*I’m spending this week in Waterloo, Canada, attending talks at the Perimeter Institute as part of the PASCOS conference (short for particles strings and cosmology). The videos and slides from all of the talks are posted here online each day.*

It’s a pretty remarkable feature of the world we live in that the physics can change depending on how closely we look. More precisely, the strength of an interaction (such as electric force, or the strong force) can change with the energy scale used in experiments to probe the physics. Higher energy scales correspond to shorter distances, and so the physics of our world depends on how far we’ve zoomed in to nature.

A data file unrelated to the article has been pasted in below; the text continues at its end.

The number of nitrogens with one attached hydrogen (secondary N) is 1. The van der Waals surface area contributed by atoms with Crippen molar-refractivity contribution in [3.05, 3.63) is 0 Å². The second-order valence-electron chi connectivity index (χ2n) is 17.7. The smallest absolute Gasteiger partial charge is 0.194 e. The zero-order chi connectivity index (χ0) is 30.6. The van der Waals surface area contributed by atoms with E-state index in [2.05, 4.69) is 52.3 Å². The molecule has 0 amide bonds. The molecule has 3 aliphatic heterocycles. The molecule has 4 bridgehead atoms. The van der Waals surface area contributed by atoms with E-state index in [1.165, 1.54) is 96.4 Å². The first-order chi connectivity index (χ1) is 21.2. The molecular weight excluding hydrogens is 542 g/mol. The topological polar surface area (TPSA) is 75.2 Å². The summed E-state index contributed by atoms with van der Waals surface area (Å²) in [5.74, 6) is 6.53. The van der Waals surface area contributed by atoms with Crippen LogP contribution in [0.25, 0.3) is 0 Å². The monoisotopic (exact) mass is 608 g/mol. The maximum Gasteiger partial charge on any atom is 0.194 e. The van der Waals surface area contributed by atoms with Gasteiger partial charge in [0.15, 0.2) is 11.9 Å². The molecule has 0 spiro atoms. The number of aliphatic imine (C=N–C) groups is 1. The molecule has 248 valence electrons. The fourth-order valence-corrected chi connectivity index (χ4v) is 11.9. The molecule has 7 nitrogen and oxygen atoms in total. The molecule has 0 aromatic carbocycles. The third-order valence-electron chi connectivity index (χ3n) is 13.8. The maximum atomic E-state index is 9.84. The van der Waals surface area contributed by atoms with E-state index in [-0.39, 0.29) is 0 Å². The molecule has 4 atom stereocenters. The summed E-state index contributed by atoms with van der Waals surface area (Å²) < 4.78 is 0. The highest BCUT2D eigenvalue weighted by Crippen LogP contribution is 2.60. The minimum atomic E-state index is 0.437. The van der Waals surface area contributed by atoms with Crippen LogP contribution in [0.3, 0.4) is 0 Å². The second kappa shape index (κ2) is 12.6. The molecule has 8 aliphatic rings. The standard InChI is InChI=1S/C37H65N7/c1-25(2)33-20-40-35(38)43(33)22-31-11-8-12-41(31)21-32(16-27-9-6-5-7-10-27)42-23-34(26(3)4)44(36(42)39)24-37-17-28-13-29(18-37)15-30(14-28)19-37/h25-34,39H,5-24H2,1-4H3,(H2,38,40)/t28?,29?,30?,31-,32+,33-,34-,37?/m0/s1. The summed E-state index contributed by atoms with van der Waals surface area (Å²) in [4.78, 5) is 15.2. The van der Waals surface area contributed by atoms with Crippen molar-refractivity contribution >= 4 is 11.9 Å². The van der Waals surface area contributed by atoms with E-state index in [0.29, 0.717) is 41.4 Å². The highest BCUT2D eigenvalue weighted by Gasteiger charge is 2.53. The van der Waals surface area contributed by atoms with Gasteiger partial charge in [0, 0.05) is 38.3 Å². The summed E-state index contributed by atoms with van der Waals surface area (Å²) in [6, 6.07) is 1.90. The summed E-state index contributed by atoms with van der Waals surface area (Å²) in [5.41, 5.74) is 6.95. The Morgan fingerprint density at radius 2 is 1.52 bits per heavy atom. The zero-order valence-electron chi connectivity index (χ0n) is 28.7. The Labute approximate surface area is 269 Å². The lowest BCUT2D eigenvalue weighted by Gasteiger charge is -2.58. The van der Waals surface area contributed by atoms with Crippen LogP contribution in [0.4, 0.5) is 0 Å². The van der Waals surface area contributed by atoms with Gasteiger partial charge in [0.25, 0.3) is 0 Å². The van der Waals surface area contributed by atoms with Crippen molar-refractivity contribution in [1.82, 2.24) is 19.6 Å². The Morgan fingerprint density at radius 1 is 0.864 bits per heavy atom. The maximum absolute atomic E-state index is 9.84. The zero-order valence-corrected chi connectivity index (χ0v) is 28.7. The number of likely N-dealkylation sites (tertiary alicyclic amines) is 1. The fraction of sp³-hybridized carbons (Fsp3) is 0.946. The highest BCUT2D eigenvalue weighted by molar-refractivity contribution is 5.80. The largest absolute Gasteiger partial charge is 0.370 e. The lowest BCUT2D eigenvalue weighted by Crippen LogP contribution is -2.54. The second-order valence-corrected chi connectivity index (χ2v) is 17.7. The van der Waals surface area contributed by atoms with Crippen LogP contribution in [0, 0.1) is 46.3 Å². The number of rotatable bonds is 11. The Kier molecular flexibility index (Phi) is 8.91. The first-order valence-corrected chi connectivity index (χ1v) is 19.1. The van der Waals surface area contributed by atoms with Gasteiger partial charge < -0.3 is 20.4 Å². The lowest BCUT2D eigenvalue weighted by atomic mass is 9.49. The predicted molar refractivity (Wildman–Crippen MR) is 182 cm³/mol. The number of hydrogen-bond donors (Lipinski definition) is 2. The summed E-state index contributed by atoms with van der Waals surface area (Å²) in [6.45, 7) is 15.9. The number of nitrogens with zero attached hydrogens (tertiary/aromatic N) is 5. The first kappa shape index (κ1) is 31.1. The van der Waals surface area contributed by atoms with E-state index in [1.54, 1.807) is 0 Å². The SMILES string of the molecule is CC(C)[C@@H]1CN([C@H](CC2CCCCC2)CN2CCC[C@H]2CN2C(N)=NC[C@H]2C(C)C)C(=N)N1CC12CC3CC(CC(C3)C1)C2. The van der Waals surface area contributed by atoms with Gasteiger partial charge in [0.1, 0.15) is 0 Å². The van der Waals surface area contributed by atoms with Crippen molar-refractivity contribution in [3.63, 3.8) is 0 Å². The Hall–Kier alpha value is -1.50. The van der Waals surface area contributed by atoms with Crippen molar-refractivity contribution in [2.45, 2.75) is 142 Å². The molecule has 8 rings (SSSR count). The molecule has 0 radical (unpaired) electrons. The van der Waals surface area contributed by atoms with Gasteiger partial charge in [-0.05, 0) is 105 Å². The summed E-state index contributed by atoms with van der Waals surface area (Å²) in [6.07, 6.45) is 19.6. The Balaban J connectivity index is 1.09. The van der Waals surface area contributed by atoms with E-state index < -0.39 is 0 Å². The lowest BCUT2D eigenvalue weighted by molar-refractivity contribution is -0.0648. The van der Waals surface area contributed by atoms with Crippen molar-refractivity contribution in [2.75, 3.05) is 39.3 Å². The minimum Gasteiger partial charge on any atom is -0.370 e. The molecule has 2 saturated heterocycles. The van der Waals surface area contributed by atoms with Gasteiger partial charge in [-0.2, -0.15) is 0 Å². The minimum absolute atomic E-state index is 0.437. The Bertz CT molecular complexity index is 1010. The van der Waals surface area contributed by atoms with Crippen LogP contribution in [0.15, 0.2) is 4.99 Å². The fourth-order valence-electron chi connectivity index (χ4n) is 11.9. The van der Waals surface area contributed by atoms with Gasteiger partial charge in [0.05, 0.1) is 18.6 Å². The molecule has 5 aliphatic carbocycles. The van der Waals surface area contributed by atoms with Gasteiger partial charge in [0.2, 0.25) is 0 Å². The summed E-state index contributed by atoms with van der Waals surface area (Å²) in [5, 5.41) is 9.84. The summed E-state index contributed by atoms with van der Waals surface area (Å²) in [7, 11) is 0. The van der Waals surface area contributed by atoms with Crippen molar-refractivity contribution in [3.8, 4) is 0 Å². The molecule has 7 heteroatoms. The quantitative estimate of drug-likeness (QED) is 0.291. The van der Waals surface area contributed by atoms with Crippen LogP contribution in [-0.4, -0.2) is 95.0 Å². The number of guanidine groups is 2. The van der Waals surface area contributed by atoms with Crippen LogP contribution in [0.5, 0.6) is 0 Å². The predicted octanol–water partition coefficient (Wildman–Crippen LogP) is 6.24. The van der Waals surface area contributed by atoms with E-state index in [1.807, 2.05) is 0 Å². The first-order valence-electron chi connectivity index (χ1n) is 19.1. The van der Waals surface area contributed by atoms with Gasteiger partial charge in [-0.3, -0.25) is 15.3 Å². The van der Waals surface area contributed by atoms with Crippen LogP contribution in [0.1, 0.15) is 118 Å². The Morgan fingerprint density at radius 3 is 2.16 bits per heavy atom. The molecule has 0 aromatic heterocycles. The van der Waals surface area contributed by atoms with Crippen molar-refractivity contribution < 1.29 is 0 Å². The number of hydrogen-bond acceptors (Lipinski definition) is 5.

For example, the charge of an electron increases with the energy scale. The equation that describes how it changes is called the Callan-Symanzik equation (a special case of the renormalization group equation), which says where g is a coupling constant like the electric charge and is the energy scale. The key is , the famous beta-function that can be calculated from quantum field theory.